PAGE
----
Monroe Dispatch - No Struggle, No Progress

Homeowner's Unsettled Repairs


October 19, 2017 | View PDF

Customer's unfinished home - while one customer suffers begging the contractor to finish at her house, the alleged contractor has taken on another project upon the dismay of an angry client.

A Ouachita Parish homeowner is still very upset with an area contractor who claims to do quality work on houses. The work quality has left the homeowner in strong disagreement with the contractor. However, what makes the homeowner even more infuriated with the person that she hired to work on her house is that individual is working on another house, leaving her home just the way it was when he stopped working on it. Robert McFarland started working/renovating a house near the ULM campus recently, but according to the homeowner, he has made no attempt to complete the work project that he started on, before beginning work on the house on which he is currently working. What makes matters worse is that the homeowner had to find out about it, questioned McFarland, and asked "why is he treating her in this manner". According to the homeowner, all that she has received is silence from McFarland, as he has not made any attempt to come back and finish the work. The homeowner said that this is one decision that she regrets making, but she thought that she was doing "something good" for an African-American businessman. None of her many phone calls have been answered. One other thing that made matters even worse, was that she gave McFarland "up front money" just to begin working on her house.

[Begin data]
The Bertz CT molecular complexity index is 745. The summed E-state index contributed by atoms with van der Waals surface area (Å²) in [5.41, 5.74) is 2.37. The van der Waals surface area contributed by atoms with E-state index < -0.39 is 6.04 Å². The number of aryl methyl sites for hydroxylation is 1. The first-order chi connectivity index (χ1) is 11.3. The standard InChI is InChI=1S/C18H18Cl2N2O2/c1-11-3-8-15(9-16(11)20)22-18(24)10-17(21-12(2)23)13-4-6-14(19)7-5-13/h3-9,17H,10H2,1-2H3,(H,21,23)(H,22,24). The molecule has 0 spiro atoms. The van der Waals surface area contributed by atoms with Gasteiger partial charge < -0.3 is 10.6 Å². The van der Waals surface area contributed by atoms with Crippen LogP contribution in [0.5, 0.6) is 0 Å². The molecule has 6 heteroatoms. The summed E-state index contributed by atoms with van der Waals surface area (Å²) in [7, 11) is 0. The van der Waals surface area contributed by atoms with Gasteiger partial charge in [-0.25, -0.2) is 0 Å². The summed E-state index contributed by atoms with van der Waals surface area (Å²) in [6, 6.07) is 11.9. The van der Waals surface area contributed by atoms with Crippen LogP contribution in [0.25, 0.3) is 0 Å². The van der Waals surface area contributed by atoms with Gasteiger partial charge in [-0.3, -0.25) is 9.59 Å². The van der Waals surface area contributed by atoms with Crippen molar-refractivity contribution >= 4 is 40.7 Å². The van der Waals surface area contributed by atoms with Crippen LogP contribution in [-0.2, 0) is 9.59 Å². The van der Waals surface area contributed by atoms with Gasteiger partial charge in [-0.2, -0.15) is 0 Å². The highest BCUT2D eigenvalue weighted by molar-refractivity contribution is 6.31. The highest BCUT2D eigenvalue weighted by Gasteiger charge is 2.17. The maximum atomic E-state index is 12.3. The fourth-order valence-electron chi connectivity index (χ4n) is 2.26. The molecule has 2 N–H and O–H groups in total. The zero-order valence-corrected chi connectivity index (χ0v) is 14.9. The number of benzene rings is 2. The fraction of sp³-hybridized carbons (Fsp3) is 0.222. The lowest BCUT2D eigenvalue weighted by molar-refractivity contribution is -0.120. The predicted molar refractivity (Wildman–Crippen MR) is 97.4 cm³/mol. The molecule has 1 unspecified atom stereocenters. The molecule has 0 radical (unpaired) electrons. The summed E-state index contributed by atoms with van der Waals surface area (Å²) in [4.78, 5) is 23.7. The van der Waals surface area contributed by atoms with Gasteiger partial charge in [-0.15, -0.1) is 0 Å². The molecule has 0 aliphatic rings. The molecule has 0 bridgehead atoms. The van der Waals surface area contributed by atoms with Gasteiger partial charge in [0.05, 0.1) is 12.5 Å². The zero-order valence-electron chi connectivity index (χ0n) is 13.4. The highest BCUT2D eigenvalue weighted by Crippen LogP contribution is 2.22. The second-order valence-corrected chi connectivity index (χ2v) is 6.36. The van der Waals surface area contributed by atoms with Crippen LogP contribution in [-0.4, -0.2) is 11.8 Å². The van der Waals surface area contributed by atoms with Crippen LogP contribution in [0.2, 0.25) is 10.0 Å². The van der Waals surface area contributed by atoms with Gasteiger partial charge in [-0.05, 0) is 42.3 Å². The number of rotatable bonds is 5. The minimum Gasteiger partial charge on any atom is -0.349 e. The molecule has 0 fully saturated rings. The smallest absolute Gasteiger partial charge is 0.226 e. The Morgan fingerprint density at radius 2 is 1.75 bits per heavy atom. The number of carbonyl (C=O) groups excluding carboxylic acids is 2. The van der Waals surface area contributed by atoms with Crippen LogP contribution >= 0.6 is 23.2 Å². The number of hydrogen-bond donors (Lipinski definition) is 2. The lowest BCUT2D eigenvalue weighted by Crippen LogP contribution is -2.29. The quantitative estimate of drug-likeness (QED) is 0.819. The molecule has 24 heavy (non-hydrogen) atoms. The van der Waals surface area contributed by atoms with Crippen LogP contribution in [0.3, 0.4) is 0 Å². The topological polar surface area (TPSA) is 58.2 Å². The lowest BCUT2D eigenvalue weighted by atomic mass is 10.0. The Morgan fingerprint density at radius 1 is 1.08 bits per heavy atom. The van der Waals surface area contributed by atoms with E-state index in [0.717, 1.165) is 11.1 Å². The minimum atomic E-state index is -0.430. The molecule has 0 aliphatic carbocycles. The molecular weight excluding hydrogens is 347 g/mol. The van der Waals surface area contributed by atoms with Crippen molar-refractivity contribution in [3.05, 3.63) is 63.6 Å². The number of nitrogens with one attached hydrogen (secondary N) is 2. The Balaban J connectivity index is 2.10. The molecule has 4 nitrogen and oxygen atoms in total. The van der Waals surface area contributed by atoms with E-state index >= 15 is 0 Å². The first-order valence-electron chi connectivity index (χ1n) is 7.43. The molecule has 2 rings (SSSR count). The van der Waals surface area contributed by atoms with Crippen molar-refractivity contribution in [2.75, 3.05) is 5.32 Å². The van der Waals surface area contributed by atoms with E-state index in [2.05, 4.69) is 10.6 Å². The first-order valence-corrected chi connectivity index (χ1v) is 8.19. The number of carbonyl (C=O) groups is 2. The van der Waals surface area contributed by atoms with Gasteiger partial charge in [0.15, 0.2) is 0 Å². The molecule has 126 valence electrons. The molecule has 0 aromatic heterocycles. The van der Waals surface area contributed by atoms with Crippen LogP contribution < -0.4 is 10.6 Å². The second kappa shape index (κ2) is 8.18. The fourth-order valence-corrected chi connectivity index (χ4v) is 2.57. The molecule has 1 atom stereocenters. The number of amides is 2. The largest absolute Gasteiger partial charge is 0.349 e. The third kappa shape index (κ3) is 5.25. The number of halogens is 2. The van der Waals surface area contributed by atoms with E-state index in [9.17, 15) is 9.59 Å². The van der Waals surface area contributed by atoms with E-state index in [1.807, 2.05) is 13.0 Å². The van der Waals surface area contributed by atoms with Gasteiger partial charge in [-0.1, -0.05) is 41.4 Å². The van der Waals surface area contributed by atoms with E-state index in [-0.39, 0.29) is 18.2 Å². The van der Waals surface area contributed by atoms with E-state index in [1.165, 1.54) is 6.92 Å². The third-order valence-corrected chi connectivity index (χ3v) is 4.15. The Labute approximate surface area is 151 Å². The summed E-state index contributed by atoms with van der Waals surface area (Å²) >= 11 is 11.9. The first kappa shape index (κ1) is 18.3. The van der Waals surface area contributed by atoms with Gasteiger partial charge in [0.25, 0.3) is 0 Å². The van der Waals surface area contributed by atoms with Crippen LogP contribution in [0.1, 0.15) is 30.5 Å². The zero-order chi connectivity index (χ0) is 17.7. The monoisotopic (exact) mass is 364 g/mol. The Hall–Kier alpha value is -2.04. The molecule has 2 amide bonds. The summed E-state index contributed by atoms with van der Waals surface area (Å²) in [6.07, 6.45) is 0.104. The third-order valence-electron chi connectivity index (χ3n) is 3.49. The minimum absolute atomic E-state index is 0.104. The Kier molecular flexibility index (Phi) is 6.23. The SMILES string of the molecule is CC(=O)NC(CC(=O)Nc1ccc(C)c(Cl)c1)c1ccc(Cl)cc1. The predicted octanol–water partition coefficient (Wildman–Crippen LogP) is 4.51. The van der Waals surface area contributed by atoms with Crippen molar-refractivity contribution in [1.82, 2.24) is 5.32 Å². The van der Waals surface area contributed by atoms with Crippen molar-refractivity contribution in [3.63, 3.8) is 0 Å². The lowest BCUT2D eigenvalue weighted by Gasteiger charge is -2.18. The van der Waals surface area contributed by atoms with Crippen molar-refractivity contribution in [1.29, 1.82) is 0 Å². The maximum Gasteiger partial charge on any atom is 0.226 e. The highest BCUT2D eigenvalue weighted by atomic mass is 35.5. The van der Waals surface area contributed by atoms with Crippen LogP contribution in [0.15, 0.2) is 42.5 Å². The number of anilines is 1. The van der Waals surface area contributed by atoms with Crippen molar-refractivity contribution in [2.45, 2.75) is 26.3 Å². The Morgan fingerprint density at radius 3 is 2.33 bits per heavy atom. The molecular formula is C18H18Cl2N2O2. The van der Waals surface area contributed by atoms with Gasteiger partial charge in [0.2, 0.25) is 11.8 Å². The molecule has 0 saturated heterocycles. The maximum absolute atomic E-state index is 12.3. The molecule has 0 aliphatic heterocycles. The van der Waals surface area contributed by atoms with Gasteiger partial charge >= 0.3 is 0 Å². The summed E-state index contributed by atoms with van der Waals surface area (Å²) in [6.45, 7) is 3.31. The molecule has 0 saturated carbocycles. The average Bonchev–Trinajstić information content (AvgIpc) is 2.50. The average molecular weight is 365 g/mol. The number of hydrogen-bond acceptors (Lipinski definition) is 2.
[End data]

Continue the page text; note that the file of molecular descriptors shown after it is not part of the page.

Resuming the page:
When this reporter made a site visit to the house near ULM and at the homeowner's house, one could see that it appears a more concerted effort from outward appearances is being done to satisfy the homeowner of the house near ULM. The homeowner's whose house McFarland appeared to have abandoned, showed shoddy work done on the fence, which included space/gaps between the boards, loose hanging wires, incomplete overhang and decorative yard work. It is not something that someone who makes a living of working on houses, would want others to look at, or be proud of their work. It has been months since McFarland stopped working on the woman's house, but according to the homeowner, "it is wrong" for McFarland to do what he did to her, once saying that he being an African-American businessman, would not have done to her if she were white. When she sees the work being done on another house by the same individual that left her home without coming back to finish the job, is like "pouring salt" in an open wound. Nevertheless, the homeowner says that "this is not the last" of what she has to say. She also said that she hopes that her experience will serve as a warning for other homeowners to not be so trusting of some African-American businessmen who make promises, that they can't deliver. She says that she knows that not all of them are like McFarland, but she wants her story to be a warning to others, especially women, that bad ones are out there.


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